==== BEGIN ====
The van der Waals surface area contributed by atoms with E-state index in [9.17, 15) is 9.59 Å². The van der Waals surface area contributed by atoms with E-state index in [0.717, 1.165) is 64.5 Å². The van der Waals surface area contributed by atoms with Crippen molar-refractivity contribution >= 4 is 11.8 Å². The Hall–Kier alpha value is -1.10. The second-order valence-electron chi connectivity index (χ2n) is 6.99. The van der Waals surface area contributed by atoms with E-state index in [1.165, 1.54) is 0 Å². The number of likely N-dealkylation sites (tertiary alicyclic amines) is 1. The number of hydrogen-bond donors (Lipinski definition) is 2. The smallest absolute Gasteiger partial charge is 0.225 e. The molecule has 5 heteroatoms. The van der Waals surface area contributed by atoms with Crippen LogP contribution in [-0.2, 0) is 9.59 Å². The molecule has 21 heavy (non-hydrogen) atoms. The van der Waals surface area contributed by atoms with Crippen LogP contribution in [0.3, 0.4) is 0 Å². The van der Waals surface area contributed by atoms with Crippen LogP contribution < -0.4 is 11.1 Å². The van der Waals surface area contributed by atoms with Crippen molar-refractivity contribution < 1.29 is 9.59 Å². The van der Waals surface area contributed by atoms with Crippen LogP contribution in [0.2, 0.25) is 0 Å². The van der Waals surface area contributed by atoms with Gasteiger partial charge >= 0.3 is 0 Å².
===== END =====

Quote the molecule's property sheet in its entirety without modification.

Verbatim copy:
The van der Waals surface area contributed by atoms with E-state index in [9.17, 15) is 9.59 Å². The van der Waals surface area contributed by atoms with E-state index in [0.717, 1.165) is 64.5 Å². The van der Waals surface area contributed by atoms with Crippen molar-refractivity contribution >= 4 is 11.8 Å². The Hall–Kier alpha value is -1.10. The second-order valence-electron chi connectivity index (χ2n) is 6.99. The van der Waals surface area contributed by atoms with E-state index in [1.165, 1.54) is 0 Å². The number of likely N-dealkylation sites (tertiary alicyclic amines) is 1. The number of hydrogen-bond donors (Lipinski definition) is 2. The smallest absolute Gasteiger partial charge is 0.225 e. The molecule has 5 heteroatoms. The van der Waals surface area contributed by atoms with Crippen LogP contribution in [-0.2, 0) is 9.59 Å². The molecule has 21 heavy (non-hydrogen) atoms. The van der Waals surface area contributed by atoms with Crippen LogP contribution in [0.3, 0.4) is 0 Å². The van der Waals surface area contributed by atoms with Crippen LogP contribution < -0.4 is 11.1 Å². The van der Waals surface area contributed by atoms with Crippen molar-refractivity contribution < 1.29 is 9.59 Å². The van der Waals surface area contributed by atoms with Crippen LogP contribution in [0.2, 0.25) is 0 Å². The van der Waals surface area contributed by atoms with Gasteiger partial charge >= 0.3 is 0 Å².